Vietnam Shifts Leaders, Keeps Key Economic Policies in Place
Pham Minh Chinh. (Photographer: Minh Hoang/AP Photo)

Vietnam Shifts Leaders, Keeps Key Economic Policies in Place

Vietnam’s National Assembly on Monday elected a little-known official to be the country’s next prime minister, tasked with reviving the economy in the wake of the pandemic while navigating growing U.S.-China tensions.

Pham Minh Chinh, 63, who rose through the ranks of Vietnam’s national security apparatus and has a PhD in law, was the only candidate for prime minister put forward by the Politburo. He also served on a powerful anti-corruption steering committee.

Chinh will be the main point person for Vietnam’s interactions with the world even though other members of Vietnam’s Communist Party are better known and seen as more powerful. General Secretary Nguyen Phu Trong, 76, was re-elected to a rare third term on Jan. 31 by the National Party Congress during the once-in-five-year leadership transition wrapping up this week.

Vietnam Shifts Leaders, Keeps Key Economic Policies in Place

Former Prime Minister Nguyen Xuan Phuc, 66, was elected president earlier on Monday, allowing him to stay among the country’s top leaders. Vuong Dinh Hue, 64, a former minister of finance and ex-deputy prime minister, was approved as chairman of the National Assembly -- one of the four top positions in the government -- last week.

In a speech before parliament, Chinh said his administration will “drastically and persistently push for anti-corruption” measures while “continuing with economic reforms, developing the digital economy and focusing on solving difficulties for industries and businesses.”

Vietnam has a collective “four pillar” leadership structure made up of general secretary, prime minister, president and chair of the National Assembly, as the parliament is known. The leaders govern in consultation with the 18-member politburo with the prime minister holding significant influence over project funding and detailed policy implementation.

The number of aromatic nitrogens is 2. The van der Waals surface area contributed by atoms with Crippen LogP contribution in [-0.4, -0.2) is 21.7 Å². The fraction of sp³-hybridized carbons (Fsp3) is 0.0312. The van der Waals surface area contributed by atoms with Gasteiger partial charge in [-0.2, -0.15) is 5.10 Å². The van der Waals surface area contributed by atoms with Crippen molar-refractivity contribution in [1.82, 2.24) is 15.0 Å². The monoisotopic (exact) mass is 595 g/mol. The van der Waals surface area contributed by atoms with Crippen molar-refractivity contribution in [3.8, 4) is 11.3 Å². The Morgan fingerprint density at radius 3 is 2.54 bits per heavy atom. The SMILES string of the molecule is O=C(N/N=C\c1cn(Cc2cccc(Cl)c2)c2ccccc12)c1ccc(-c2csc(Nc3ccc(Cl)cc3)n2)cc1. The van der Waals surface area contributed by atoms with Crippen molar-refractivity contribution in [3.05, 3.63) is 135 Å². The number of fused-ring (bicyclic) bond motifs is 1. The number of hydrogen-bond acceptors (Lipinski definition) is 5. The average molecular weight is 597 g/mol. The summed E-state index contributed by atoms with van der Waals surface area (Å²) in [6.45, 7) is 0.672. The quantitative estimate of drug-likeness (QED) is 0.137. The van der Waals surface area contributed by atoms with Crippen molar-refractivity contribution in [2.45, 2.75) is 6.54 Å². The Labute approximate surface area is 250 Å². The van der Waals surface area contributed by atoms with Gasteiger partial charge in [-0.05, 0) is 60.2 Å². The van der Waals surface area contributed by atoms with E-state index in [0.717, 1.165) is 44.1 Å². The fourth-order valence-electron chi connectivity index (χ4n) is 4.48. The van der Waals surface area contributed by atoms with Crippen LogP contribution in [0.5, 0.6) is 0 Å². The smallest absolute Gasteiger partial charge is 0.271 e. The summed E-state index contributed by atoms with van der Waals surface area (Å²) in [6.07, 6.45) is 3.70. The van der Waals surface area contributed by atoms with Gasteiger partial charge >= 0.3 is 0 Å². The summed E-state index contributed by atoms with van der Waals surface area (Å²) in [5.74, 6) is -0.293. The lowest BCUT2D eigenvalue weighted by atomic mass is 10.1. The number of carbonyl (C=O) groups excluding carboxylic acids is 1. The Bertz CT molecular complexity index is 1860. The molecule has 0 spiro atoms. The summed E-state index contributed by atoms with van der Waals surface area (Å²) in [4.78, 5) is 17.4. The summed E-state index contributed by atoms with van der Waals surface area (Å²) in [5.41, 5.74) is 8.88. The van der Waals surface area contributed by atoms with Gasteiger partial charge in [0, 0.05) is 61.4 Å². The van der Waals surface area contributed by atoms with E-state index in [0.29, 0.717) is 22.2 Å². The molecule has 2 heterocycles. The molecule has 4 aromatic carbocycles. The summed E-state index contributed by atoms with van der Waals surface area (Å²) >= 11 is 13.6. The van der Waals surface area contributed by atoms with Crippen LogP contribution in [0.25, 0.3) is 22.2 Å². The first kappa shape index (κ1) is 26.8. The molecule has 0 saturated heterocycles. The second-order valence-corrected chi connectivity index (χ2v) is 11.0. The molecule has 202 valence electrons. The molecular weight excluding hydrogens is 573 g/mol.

Chinh was first secretary at Vietnam’s embassy in Romania in 1989 and became deputy public security minister in 2010. He is also a member of the country’s Central Steering Committee for Anti-Corruption led by Trong.

The new prime minister was party chief of the northeastern coastal province of Quang Ninh, home to the World Heritage Site Ha Long Bay.

Analysts do not expect Chinh and the other leaders to veer from Vietnam’s long-held policies, including further opening its markets to the global economy and balancing relations with its powerful neighbor China and the U.S.

Chinh said Vietnam will “actively integrate into the international community” while the nation will also “resolutely and persistently defend its independence, sovereignty and territorial integrity.”

Vietnam increasingly is sparring with China in the South China Sea. China claims more than 80% of the sea as its territory.

The new prime minister will also grapple with economic reforms required by new trade deals and the need to address bottlenecks in the manufacturing sector with improved infrastructure, including ensuring reliable energy, said Peter Mumford, Southeast & South Asia practice head at risk consultancy Eurasia Group. The government will also be pressed to deal with pollution that increasingly concerns the nation’s growing middle class.

Key priorities will include working closely with the Biden administration to resolve tensions around trade and Vietnam’s currency, Mumford said.

The party’s five-year plan continues to endorse “socialism with a market orientation.” Hanoi has signed more than a dozen free trade agreements in recent years.

The latest blueprint calls for average economic growth of 6.5%-7% during 2021-2025, versus 5.9% the previous five years and increasing per capita GDP to $4,700-$5,000 by 2025, from $2,750 at the end of 2020.

The leadership selection process occurs in secret and involves political compromises for party unity.

“You don’t have people vying for prime minister who have alternative economic policies,” said Carl Thayer, emeritus professor at the University of New South Wales in Australia. “His job is to implement policies that have already been well thought out.”

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